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Black-Powder Bulls at Cabela's

Black-Powder Bulls

Author: Stan Warren

Spectacular scenery and bugling bull elk make early season in the high country special. That doesn't mean that the trophies come easily, however.

A black powder bull.
"Nothing less than a six-by-six," my buddy, Dale Sundblom said. For some strange reason I agreed. Somehow such a commitment, on an elk hunt, made sense that evening over sundowners. Nine days into a 10-day hunt, I started to question my reasoning.

Things had started out well enough. Dale and I had taken our modest pack string along the banks of Pine River, trailing along upstream from its junction with Vallecito Lake near Bayfield, Colorado. My partner runs Champion Outfitters out of Durango, but this time he was taking a holiday. No guide-client thing, just two old friends going hunting. As we rode through the newly-gold aspens there was the sound of a light breeze ruffling the "quakies", water gurgling over rocks where trout were no doubt hiding, and occasionally the exciting multi-note challenge of a bull elk somewhere on one of the surrounding ridges. We bedded down that night, with as much confidence as any two hunters ever had.

Early season elk are in the high country.
Colorado's early elk season for black powder hunting is a special time, well worth the wait to accumulate enough preference points during the state's permit drawing process. The rut is usually in full swing and the big fellows spend a lot of time proclaiming how tough they are, so it is hard to get bored, wondering if there are any of the critters in the part of the world that you are visiting. Usually. The first day of our hunt, the weather turned unseasonably hot and the woods became unnaturally silent. Dale and I decided that we were going to have to break some rules, if we wanted to fill our tags.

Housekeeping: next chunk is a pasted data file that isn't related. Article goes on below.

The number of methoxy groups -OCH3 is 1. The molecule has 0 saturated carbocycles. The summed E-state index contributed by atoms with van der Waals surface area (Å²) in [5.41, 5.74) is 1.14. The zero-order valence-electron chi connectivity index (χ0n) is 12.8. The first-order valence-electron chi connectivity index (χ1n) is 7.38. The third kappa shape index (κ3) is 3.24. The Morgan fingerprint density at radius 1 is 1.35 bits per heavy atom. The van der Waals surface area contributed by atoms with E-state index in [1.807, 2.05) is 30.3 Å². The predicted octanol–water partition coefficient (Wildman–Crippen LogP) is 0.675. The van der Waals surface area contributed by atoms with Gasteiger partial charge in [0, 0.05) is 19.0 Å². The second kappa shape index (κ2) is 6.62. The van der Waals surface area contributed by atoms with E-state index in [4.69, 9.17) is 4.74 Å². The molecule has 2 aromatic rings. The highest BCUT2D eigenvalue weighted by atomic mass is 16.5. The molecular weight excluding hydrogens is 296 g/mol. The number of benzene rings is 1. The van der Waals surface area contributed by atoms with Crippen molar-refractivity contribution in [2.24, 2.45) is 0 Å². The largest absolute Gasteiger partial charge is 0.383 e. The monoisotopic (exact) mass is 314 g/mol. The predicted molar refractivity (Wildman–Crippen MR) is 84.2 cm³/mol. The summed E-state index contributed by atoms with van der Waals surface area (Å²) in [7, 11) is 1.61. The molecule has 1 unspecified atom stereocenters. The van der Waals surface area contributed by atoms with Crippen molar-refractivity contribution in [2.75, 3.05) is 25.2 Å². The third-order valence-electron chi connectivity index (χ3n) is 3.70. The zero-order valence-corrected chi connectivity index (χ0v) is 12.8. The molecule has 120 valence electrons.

Common logic said that we should head for higher ground, but I recalled a similar outing in Idaho's Selway-Bitterroot area when such conditions had put the bulls into low-lying thickets that had both shade and water. We moved lower, and on the second morning after the switch, Dale pulled off a spectacular stalk on a fine bull that had put together quite a harem. Getting within fifty yards, with all of those eyes watching for danger, was quite a feat. His trophy scored over 300 Boone & Crockett points.

The days slipped away all too quickly. We continued to hunt hard, but the only wapiti that we could see, within stalking distance, were cows. Naturally, since I had not purchased a mule deer license, we practically had to shoo bucks out of the trail in front of us. One magnificent 5x5 stood broadside within rock-tossing distance. I still think that he smiled at me.

Author, Stan Warren with a respectable black-powder bull.
With one day left to go, I started it the same as all of the others. I popped two percussion caps on the nipple of the Thompson/Center New Englander, to clear any oil or moisture that might have accumulated there, dumped in a 120-grain equivalent charge of Pyrodex Select, then topped things off with a 400-grain .54-caliber T/C Maxi-Ball. While many hunters have decided to go modern and use plastic sabots and jacketed bullets, I have taken enough big game on three continents with the big chunks of lead to put my faith in them. This rifle/load combo regularly shoots inside a two-inch circle at 100 yards with the original square-blade factory sights, plenty good enough for primitive weapons hunting. With a muzzle velocity of around 1,450 feet per second it also delivers quite a wallop.

In true hunting yarn fashion, we came down to an hour of daylight on the final day of season. Dale decided that we should check an isolated meadow where he had seen bulls on two previous occasions, so we clicked the mile or so off at a fast clip, blow-downs and all. We were just approaching the opening when a bull ripped loose with a full-blown challenge from the other side. Below us and no more than 100 yards away, another answered.

"Get to that rock, quick," Dale hissed, pointing at a lone limestone boulder in the edge of the clearing.

It took only a few seconds to do so, and even then I was almost too late. The closer of the two bulls was advancing across the lower end of the meadow, intent on checking out his rival. The range was about 125 yards, so I squared the sights up high behind his left shoulder and squeezed the trigger. The bull sagged instantly, made three attempts to lunge, then piled up in a heap. We later recovered the bullet, well mushroomed, under the skin of the opposite shoulder. The heavy lead projectile had done its job perfectly.

When the season ended, and all the statistics recorded, it was found that we had taken the best two bulls harvested in that hunting unit for the entire year. Not too shabby for smokepoles in the high country.

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